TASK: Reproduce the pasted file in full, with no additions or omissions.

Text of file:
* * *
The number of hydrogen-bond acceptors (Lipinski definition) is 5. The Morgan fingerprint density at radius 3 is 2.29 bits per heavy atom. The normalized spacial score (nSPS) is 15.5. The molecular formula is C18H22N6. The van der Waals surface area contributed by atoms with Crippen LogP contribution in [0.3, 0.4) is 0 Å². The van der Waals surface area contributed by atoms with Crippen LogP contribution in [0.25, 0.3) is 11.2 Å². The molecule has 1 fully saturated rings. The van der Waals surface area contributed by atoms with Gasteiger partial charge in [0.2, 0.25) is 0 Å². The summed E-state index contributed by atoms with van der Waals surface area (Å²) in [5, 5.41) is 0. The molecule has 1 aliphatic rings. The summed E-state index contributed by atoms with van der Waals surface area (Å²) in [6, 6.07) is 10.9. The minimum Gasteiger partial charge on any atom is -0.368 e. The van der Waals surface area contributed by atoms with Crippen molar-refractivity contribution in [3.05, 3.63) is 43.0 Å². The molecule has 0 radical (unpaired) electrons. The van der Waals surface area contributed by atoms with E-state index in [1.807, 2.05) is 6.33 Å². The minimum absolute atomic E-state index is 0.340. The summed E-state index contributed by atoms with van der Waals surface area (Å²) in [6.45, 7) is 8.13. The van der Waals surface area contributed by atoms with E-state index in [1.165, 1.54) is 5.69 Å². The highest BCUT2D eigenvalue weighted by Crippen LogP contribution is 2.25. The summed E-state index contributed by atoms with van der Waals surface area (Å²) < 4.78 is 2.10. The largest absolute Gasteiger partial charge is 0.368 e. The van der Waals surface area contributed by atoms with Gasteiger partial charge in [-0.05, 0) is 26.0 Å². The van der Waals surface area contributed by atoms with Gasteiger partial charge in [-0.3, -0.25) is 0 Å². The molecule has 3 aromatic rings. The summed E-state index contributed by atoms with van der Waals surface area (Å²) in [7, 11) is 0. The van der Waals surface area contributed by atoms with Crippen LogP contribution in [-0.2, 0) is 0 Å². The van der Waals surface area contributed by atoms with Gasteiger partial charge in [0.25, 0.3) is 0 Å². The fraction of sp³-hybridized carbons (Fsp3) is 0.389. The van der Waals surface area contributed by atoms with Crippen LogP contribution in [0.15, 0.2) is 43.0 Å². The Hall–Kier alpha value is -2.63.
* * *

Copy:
The number of hydrogen-bond acceptors (Lipinski definition) is 5. The Morgan fingerprint density at radius 3 is 2.29 bits per heavy atom. The normalized spacial score (nSPS) is 15.5. The molecular formula is C18H22N6. The van der Waals surface area contributed by atoms with Crippen LogP contribution in [0.3, 0.4) is 0 Å². The van der Waals surface area contributed by atoms with Crippen LogP contribution in [0.25, 0.3) is 11.2 Å². The molecule has 1 fully saturated rings. The van der Waals surface area contributed by atoms with Gasteiger partial charge in [0.2, 0.25) is 0 Å². The summed E-state index contributed by atoms with van der Waals surface area (Å²) in [5, 5.41) is 0. The molecule has 1 aliphatic rings. The summed E-state index contributed by atoms with van der Waals surface area (Å²) in [6, 6.07) is 10.9. The minimum Gasteiger partial charge on any atom is -0.368 e. The van der Waals surface area contributed by atoms with Crippen molar-refractivity contribution in [3.05, 3.63) is 43.0 Å². The molecule has 0 radical (unpaired) electrons. The van der Waals surface area contributed by atoms with E-state index in [1.807, 2.05) is 6.33 Å². The minimum absolute atomic E-state index is 0.340. The summed E-state index contributed by atoms with van der Waals surface area (Å²) in [6.45, 7) is 8.13. The van der Waals surface area contributed by atoms with E-state index in [1.165, 1.54) is 5.69 Å². The highest BCUT2D eigenvalue weighted by Crippen LogP contribution is 2.25. The summed E-state index contributed by atoms with van der Waals surface area (Å²) < 4.78 is 2.10. The largest absolute Gasteiger partial charge is 0.368 e. The van der Waals surface area contributed by atoms with Gasteiger partial charge in [-0.05, 0) is 26.0 Å². The van der Waals surface area contributed by atoms with Gasteiger partial charge in [-0.3, -0.25) is 0 Å². The molecule has 3 aromatic rings. The summed E-state index contributed by atoms with van der Waals surface area (Å²) in [7, 11) is 0. The van der Waals surface area contributed by atoms with Crippen LogP contribution in [-0.2, 0) is 0 Å². The van der Waals surface area contributed by atoms with Gasteiger partial charge in [0.25, 0.3) is 0 Å². The fraction of sp³-hybridized carbons (Fsp3) is 0.389. The van der Waals surface area contributed by atoms with Crippen LogP contribution in [0.15, 0.2) is 43.0 Å². The Hall–Kier alpha value is -2.63.